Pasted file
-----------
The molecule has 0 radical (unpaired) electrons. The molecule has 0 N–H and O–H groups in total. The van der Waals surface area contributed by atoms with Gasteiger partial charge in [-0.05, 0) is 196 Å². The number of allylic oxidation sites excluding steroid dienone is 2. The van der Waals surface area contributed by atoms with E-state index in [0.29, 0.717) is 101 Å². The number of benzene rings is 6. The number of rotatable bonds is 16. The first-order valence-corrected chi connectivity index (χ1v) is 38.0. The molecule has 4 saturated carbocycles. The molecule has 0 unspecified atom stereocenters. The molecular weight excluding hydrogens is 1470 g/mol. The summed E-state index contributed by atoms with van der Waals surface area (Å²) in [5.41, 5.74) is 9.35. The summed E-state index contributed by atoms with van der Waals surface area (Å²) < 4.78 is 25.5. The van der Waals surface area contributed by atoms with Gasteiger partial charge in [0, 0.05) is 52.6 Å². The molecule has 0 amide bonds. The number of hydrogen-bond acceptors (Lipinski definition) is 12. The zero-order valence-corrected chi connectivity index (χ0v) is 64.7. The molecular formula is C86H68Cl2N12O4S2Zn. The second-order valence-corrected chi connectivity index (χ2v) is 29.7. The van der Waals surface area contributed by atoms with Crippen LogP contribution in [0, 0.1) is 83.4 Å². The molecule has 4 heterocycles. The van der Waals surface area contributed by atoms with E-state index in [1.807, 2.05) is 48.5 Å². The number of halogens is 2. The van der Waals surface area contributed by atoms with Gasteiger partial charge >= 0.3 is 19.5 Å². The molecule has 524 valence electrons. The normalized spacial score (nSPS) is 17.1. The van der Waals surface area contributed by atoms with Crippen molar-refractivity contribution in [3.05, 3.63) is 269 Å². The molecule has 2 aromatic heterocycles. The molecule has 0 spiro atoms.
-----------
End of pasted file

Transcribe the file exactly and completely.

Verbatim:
The molecule has 0 radical (unpaired) electrons. The molecule has 0 N–H and O–H groups in total. The van der Waals surface area contributed by atoms with Gasteiger partial charge in [-0.05, 0) is 196 Å². The number of allylic oxidation sites excluding steroid dienone is 2. The van der Waals surface area contributed by atoms with E-state index in [0.29, 0.717) is 101 Å². The number of benzene rings is 6. The number of rotatable bonds is 16. The first-order valence-corrected chi connectivity index (χ1v) is 38.0. The molecule has 4 saturated carbocycles. The molecule has 0 unspecified atom stereocenters. The molecular weight excluding hydrogens is 1470 g/mol. The summed E-state index contributed by atoms with van der Waals surface area (Å²) in [5.41, 5.74) is 9.35. The summed E-state index contributed by atoms with van der Waals surface area (Å²) < 4.78 is 25.5. The van der Waals surface area contributed by atoms with Gasteiger partial charge in [0, 0.05) is 52.6 Å². The molecule has 0 amide bonds. The number of hydrogen-bond acceptors (Lipinski definition) is 12. The zero-order valence-corrected chi connectivity index (χ0v) is 64.7. The molecular formula is C86H68Cl2N12O4S2Zn. The second-order valence-corrected chi connectivity index (χ2v) is 29.7. The van der Waals surface area contributed by atoms with Crippen LogP contribution in [0, 0.1) is 83.4 Å². The molecule has 4 heterocycles. The van der Waals surface area contributed by atoms with E-state index in [1.807, 2.05) is 48.5 Å². The number of halogens is 2. The van der Waals surface area contributed by atoms with Gasteiger partial charge >= 0.3 is 19.5 Å². The molecule has 524 valence electrons. The normalized spacial score (nSPS) is 17.1. The van der Waals surface area contributed by atoms with Crippen molar-refractivity contribution in [3.05, 3.63) is 269 Å². The molecule has 2 aromatic heterocycles. The molecule has 0 spiro atoms.